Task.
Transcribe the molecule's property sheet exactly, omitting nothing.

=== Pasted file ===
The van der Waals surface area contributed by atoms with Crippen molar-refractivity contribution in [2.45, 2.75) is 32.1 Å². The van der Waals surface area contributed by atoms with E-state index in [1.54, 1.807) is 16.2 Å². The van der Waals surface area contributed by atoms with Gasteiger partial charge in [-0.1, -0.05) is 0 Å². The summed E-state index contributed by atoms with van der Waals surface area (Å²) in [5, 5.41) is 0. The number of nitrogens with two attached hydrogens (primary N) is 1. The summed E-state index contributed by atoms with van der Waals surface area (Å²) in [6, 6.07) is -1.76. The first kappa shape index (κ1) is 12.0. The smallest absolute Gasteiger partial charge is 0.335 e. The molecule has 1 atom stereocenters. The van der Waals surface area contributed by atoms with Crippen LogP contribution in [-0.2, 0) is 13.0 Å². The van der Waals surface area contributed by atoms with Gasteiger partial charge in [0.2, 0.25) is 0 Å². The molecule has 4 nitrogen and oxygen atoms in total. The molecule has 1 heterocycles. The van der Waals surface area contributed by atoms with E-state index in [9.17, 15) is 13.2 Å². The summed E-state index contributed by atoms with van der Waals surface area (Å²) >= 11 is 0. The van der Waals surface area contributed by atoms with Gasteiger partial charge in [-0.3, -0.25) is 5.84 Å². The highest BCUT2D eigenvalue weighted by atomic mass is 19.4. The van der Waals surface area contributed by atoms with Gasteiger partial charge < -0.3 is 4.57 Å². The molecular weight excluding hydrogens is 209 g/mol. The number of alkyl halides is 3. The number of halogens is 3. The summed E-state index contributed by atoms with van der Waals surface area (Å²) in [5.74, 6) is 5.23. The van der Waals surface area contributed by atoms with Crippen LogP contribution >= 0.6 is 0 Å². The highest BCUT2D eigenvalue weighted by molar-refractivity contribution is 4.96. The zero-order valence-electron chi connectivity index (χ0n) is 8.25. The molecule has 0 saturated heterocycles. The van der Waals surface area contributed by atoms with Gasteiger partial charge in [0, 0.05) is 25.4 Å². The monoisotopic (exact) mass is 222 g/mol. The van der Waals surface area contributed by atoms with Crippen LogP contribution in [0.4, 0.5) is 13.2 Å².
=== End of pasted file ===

The van der Waals surface area contributed by atoms with Crippen molar-refractivity contribution in [2.45, 2.75) is 32.1 Å². The van der Waals surface area contributed by atoms with E-state index in [1.54, 1.807) is 16.2 Å². The van der Waals surface area contributed by atoms with Gasteiger partial charge in [-0.1, -0.05) is 0 Å². The summed E-state index contributed by atoms with van der Waals surface area (Å²) in [5, 5.41) is 0. The number of nitrogens with two attached hydrogens (primary N) is 1. The summed E-state index contributed by atoms with van der Waals surface area (Å²) in [6, 6.07) is -1.76. The first kappa shape index (κ1) is 12.0. The smallest absolute Gasteiger partial charge is 0.335 e. The molecule has 1 atom stereocenters. The van der Waals surface area contributed by atoms with Crippen LogP contribution in [-0.2, 0) is 13.0 Å². The van der Waals surface area contributed by atoms with Gasteiger partial charge in [0.2, 0.25) is 0 Å². The molecule has 4 nitrogen and oxygen atoms in total. The molecule has 1 heterocycles. The van der Waals surface area contributed by atoms with E-state index in [9.17, 15) is 13.2 Å². The summed E-state index contributed by atoms with van der Waals surface area (Å²) >= 11 is 0. The van der Waals surface area contributed by atoms with Gasteiger partial charge in [-0.3, -0.25) is 5.84 Å². The highest BCUT2D eigenvalue weighted by atomic mass is 19.4. The van der Waals surface area contributed by atoms with Gasteiger partial charge < -0.3 is 4.57 Å². The molecular weight excluding hydrogens is 209 g/mol. The number of alkyl halides is 3. The number of halogens is 3. The summed E-state index contributed by atoms with van der Waals surface area (Å²) in [5.74, 6) is 5.23. The van der Waals surface area contributed by atoms with Crippen LogP contribution >= 0.6 is 0 Å². The highest BCUT2D eigenvalue weighted by molar-refractivity contribution is 4.96. The zero-order valence-electron chi connectivity index (χ0n) is 8.25. The molecule has 0 saturated heterocycles. The van der Waals surface area contributed by atoms with Gasteiger partial charge in [0, 0.05) is 25.4 Å². The monoisotopic (exact) mass is 222 g/mol. The van der Waals surface area contributed by atoms with Crippen LogP contribution in [0.4, 0.5) is 13.2 Å².